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    This is what Pauline Kael had to say about it: "A girl with a passion for plumbing is terribly repugnant to stuffy people who don't want to admit that they have drains. This wonderfully suggestive idea is at the center of Ernst Lubitsch's mischievous satire on English propriety, set in contemporary rural England. Jennifer Jones is Cluny (it's her lightest, funniest performance rivaled only by her dippy blonde in Beat The Devil) and Charles Boyer is a debonair scrounger - a displaced European sophisticate who encourages her to flout social conventions. It's a lovely easy going comedy, full of small surprising touches."
     
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  9. Rodney

    Rodney Screenwriter
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    I'm usually partial to the original one sheet:

    [​IMG]

    Though this photo looks nice:

    [​IMG]
     
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  10. Ronald Epstein

    Ronald Epstein Founder
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    The price link below will take you directly to the product on Amazon. If you are using an adblocker you will not see link.

     
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  11. lark144

    lark144 Supporting Actor

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    I've had this Blu-Ray about a week and have already watched it three times. I've always had a fondness for this film, but considered it somewhat minor. Oh, no! Not at all!

    I now believe this may be Ernst Lubitsch's greatest film, with an even more refined and sharper satire than TROUBLE IN PARADISE & TO BE OR NOT TO BE, no matter how sacrilegious that may sound.

    You know, it never "looked" like a Lubitsch film, in that the editing is more invisible, and other than the end, there's really no use of the "off-space" for either humor or social commentary. That's because the film's main characters, Adam Belinsky and Cluny Brown, democratize all the spaces in the film. I won't say any more, except the performances by Jennifer Jones and Charles Boyer are extraordinary; so funny you expect them to float away, and yet touched with seriousness. I don't think either of them was ever better.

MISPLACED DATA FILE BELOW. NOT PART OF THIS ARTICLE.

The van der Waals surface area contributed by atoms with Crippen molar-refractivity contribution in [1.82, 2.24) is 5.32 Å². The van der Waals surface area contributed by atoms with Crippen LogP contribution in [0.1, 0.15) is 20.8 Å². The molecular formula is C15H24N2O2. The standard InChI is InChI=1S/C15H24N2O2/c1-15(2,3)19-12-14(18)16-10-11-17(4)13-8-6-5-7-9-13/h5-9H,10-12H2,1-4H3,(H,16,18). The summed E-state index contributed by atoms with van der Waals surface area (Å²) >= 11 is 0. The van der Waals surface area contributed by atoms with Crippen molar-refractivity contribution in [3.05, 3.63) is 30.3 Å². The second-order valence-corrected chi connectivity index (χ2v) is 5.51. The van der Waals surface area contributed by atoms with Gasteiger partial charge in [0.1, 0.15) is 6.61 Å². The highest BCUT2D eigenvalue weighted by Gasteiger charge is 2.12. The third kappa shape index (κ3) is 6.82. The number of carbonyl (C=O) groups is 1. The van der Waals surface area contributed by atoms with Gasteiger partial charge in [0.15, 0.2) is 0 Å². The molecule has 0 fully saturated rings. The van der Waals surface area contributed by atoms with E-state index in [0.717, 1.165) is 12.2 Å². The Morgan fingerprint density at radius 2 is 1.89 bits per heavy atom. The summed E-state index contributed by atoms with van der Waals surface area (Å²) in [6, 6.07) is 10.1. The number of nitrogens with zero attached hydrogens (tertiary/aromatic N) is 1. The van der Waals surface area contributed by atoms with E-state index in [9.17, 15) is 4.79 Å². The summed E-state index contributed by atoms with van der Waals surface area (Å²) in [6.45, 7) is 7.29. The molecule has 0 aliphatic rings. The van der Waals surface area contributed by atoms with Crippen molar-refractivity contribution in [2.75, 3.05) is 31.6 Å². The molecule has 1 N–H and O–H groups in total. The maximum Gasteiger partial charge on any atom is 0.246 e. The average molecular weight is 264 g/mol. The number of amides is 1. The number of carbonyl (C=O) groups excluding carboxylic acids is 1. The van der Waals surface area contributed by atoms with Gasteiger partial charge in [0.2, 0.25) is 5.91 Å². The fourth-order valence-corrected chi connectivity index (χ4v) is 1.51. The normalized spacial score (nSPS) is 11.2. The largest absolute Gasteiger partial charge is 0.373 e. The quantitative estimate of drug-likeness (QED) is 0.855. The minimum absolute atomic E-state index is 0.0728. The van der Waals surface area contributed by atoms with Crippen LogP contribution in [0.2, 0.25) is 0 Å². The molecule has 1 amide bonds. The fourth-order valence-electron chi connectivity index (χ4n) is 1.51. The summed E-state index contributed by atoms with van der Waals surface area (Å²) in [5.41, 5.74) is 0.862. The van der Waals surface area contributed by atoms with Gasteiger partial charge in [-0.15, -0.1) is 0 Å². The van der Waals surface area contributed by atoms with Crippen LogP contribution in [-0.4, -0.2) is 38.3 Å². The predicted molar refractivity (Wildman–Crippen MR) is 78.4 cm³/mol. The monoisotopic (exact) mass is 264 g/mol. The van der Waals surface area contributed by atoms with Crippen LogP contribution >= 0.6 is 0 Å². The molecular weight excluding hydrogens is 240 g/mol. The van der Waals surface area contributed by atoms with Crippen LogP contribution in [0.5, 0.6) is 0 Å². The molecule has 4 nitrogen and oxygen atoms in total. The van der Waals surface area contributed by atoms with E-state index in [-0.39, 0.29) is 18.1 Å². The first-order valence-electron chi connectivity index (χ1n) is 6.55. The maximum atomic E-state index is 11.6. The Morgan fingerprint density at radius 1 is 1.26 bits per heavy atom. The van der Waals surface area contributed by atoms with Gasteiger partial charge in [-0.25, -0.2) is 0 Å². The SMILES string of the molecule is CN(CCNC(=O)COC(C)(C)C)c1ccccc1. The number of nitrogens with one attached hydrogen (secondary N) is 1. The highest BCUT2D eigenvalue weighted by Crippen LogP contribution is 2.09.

How does it look? I was too busy paying attention to the film to spend any time analyzing the specificity of the HD master or the contrast or the grain management. It all looked fine to me, but I can't really judge, for this is a film (THE LADY VANISHES is another) where try as I might, from the first image, I'm caught up with the characters and can't really pay attention to anything else.

    I thought it all looked and sounded beautiful, and i saw all kinds of things in terns of the placement of lights and focus and framing that reinforced the satire and serious messages underneath the film. The contrast also had the quality (though perhaps a bit less dazzling as those coming from Sony/Columbia ) of those b&w 35mm Fox nitrate prints MOMA & the Eastman House used to show in the very early 70's. According to the booklet, this came from a composite fine grain positive, but I didn't really notice what those guys at the other site refer to as "heterogeneity" which I always thought had to do with which ear one wore an earing, or was it a key chain?

    Anyway, I thought it looked lovely, creamy even, a souffle of creme fraiche and chocolate sauce that initially seems lighter than air, but has many serious things to say, but does it in such a seemingly casual way, that many people, including some VERY SERIOUS sorts at other sites, take this for granted. But you shouldn't.

    btw, does anyone else who's seen this film recently come to the conclusion that Richard Haydn's accent must have been an inspiration for Inspector Clouseau?